With Green Lawn Cemetery as a backdrop, local law-enforcement officials launched this year's Drive Sober or Get Pulled Over campaign last week.
As part of the national effort, local law-enforcement agencies, including the Franklin County DUI Task Force, will work together to get drunken drivers off the roads.
The campaign, announced Friday, Aug. 16, in front of the Huntington Chapel, will run through Labor Day, Sept. 2.
Speaker Randy Young expressed the pain he felt when he lost his stepdaughter to a drunken-driving accident 22 years ago. At the time, Tanya Stage was a student at Washington Court House High School.
"Some parents react with anger and frustration of not getting justice for their child's death," said Young, state program coordinator for Mothers Against Drunk Driving.
"I've seen couples slowly stop communicating with each other and others even divorce."
But he and his wife, Sue, decided to take action, he said.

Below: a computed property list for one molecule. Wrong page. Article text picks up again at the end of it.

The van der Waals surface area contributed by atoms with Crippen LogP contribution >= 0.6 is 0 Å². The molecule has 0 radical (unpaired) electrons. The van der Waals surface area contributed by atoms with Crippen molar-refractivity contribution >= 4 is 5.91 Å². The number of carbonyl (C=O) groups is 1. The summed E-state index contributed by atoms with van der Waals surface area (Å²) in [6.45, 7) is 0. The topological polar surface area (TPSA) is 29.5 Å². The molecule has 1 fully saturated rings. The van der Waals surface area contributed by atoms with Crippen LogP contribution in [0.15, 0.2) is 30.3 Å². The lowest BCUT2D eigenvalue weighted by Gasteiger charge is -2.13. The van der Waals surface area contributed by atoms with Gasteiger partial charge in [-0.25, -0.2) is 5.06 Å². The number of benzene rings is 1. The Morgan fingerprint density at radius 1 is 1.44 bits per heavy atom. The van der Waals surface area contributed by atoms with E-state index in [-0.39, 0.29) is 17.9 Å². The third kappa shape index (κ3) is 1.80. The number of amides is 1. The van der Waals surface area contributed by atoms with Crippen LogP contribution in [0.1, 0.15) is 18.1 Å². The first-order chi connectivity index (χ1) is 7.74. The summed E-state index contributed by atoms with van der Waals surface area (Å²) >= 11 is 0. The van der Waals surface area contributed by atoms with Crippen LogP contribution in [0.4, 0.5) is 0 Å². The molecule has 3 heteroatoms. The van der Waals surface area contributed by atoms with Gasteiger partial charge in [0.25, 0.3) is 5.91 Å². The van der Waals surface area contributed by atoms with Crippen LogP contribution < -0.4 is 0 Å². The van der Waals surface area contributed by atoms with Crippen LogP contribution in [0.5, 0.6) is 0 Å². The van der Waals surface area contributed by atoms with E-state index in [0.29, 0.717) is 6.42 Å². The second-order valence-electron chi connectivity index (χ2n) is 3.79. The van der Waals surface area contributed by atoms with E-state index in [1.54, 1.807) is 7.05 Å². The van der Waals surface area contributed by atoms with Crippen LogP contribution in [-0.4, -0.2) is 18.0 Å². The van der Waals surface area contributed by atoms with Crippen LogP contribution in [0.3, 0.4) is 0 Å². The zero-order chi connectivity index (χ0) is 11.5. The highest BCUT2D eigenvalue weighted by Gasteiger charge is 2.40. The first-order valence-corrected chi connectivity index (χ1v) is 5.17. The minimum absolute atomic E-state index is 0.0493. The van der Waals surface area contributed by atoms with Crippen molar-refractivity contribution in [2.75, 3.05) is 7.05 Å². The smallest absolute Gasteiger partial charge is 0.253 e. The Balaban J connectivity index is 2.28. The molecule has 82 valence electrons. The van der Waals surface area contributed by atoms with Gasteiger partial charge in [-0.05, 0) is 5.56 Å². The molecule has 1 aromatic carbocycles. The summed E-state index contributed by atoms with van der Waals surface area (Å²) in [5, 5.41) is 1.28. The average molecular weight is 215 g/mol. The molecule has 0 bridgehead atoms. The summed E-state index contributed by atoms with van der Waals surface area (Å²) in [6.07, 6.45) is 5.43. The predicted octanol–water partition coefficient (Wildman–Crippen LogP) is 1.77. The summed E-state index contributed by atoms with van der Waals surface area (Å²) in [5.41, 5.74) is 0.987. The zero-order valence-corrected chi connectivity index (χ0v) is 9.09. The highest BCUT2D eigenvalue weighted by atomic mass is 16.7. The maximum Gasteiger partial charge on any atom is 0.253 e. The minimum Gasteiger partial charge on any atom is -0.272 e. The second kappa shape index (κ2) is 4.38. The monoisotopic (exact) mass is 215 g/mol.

"After Tanya's death, my wife and I were determined that we wouldn't let her death be in vain, that we would use it as a way to reach out to individuals on the effects impaired driving has made on our lives and encourage them not to drink and drive," Young said.
Last year, there were 87 motor vehicle-related deaths in Franklin County, 37 of which were ruled alcohol-related. At the Aug. 16 press conference, each of the 37 fatalities was symbolized by red or white rose.
Dr. Jan Gorniak, the Franklin County coroner, said she has seen too many lives cut short when people get behind the wheel while impaired.
"Driving drunk is a choice with disastrous, sometimes fatal, consequences," she said.